“There is a certain group that has really wanting to write the story about ONOS / ODL bad blood, and then ended up actually writing it at some point,” related Neela Jacques, Executive Director of the OpenDaylight Project. “And they’ve asked me this question twelve times come Sunday. ‘I mean, come on! You hate them, don’t you? I mean, you really hate them! Tell me how they suck!’
“My true business answer is as follows: Inside of OpenDaylight, I have multiple groups with different ideas… I promise you, Ericsson and HP have different ideas of how to build a VPN, and what should be in a VPN, and if I try and force them and force a winner [on] day one, whoever loses will leave. In a volunteer organization, if you come in and go, ‘I want to play baseball,’ and you go, ‘Nah, you’re gonna play ping-pong,’ people don’t go say, ‘Fine,’ and drop the baseball bat. They find other people to play baseball with.”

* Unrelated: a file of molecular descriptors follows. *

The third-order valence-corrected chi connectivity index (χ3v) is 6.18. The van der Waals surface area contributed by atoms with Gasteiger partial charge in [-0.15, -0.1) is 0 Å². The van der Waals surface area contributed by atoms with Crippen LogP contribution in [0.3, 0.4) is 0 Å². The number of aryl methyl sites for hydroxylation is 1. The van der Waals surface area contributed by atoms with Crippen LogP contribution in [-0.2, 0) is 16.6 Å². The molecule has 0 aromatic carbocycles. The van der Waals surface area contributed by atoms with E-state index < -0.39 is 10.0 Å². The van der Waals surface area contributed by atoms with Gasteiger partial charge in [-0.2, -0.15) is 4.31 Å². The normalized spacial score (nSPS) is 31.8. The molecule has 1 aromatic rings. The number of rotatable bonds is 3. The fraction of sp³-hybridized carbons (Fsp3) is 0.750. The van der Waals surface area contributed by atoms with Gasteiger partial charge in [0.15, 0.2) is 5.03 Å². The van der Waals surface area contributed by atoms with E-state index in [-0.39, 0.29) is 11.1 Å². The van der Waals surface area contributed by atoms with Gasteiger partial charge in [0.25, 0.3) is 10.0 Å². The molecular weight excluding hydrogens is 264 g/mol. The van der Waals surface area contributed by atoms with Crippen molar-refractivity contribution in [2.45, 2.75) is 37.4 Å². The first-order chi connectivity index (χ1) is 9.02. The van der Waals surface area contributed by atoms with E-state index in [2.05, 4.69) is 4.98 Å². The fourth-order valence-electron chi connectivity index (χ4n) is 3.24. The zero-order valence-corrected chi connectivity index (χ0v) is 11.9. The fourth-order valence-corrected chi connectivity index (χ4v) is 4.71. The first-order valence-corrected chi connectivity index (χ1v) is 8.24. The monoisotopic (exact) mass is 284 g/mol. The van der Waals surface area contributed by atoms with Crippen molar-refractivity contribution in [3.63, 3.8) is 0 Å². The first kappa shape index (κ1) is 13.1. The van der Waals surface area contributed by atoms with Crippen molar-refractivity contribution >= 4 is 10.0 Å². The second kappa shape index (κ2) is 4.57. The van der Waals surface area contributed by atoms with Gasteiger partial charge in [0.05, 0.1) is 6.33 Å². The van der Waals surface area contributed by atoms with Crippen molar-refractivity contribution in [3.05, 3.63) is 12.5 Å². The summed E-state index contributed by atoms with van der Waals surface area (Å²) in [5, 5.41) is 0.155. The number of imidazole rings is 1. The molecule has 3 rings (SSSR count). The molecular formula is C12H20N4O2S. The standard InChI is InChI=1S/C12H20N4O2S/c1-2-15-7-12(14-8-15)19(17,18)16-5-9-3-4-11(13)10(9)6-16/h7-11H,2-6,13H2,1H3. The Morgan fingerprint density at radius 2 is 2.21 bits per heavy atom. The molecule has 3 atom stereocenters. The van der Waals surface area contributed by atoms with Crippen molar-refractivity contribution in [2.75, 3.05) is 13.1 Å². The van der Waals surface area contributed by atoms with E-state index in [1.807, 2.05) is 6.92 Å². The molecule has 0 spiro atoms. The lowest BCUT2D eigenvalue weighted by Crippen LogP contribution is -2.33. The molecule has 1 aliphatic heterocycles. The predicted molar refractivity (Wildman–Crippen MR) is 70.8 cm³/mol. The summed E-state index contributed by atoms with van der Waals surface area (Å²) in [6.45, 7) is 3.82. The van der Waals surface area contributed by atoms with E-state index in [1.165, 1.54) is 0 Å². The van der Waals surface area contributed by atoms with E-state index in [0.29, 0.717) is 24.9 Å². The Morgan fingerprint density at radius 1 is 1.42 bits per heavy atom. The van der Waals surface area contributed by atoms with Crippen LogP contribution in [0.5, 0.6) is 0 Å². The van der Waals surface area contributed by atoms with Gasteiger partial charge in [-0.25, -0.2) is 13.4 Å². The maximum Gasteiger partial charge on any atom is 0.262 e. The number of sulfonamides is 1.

Jacques’ implication with that statement is that, when multiple vendors participate in an open source organization, there’s a danger of losing some of them when the others’ ideas get chosen or take precedent. Of course, this doesn’t directly address the question of why there need to be two standards addressing largely the same problem. But it could explain why the two efforts lead to a high degree of overlap, perhaps deliberately: Both organizations may be trying to be as accommodating as possible. In fact, this is one way they may actually be competing with one another: by being more accommodating and less dismissive than the other.